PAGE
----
Madonna’s Malawi scheme collapses
ALLEGED dodgy dealings within an a mystical outfit described by some as “Jewish Scientology” may have led to the collapse of Madonna’s $15-million girls’ school in Malawi.
Newsweek reports that the pop superstar has abandoned the project despite helping raise $18-million, and that the collapse of the Raising Malawi scheme was largely due to the involvement of the organisation that was partnering the venture: the Kabbalah Centre International, which is now a focus of federal investigators.
The center is a Jewish mystical organisation that follows a set of esoteric teachings called Kabbalah, which adherents believe explains the relationship between humans and their creator and our true purpose in the universe. Madonna has said that she turned to Kabbalah in 1996 when she was pregnant, exhausted from Evita, and looking for an anchor. Since then she has reportedly donated at least $18 million of her personal fortune to the Kabbalah Centre.
Newsweek reported that the Kabbalah Centre’s impressive growth – it has expanded to 77 centers and study groups around the world – has been paralleled by the volume of its detractors, some of whom have labeled it “Jewish Scientology”.
Disaffected followers have accused its founder Philip “The Rav” Berg and his family of treating congregants like personal servants, housing them four to a bedroom, paying them a $35-a-month stipend, and advising them to apply for food stamps.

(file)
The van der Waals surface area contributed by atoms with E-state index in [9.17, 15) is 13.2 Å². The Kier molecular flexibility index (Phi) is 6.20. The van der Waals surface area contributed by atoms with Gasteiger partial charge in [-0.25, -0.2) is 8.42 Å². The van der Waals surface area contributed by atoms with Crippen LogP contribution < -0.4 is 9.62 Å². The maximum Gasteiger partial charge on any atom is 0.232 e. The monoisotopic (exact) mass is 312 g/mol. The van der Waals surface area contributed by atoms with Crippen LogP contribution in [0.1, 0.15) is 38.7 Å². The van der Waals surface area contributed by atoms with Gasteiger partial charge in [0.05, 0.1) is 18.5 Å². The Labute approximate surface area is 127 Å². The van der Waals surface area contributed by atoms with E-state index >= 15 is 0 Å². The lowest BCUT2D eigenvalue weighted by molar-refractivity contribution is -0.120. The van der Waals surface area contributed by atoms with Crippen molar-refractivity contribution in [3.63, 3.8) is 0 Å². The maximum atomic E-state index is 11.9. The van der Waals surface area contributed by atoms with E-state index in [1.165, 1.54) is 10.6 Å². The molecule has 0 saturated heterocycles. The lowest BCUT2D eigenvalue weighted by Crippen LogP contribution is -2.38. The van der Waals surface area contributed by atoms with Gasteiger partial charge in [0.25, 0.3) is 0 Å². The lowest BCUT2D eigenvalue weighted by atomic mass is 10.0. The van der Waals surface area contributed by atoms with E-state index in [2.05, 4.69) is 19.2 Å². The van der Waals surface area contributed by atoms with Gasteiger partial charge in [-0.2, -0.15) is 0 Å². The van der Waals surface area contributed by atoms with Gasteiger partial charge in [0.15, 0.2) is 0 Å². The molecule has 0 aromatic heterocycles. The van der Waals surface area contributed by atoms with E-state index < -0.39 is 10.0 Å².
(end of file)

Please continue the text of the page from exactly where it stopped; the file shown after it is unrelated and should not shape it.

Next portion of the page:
Amusingly, one prominent critic, Rabbi Immanuel Schochet, said:
They are distorting Kabbalah … taking some of our sacred books and reducing it to mumbo-jumbo, all kinds of hocus-pocus.
In 2005 the center was hit with a torrent of bad press about marketing such items as Kabbalah miracle water and a $35 set of Kabbalah shot glasses. Soon afterward, Michael Berg and Madonna co-founded Raising Malawi.
The Center is said to have a $10 million inventory of Berg-blessed items, including $72 candles, $63 astrology sets, and $12.99 Divine Sex CDs. For $24.95 you can also buy the Rav’s book Immortality, which explores:
The origins of death and the spiritual tools necessary for its final disappearance from the world.
Commenting on the fact that “some famous Scientologists” showed up at a Raising Malawi fundraising bash in New York in 2008, cult watcher Nick Ross said:
While it seems that these two “new religions” have little in common doctrinally – one supposedly believes in Jewish mysticism while the other has made intergalactic space travel an article of faith – they do seem to share at least two things in common: recruiting celebrities and what appears to be an insatiable desire for cash.
Hat Tip: Name Withheld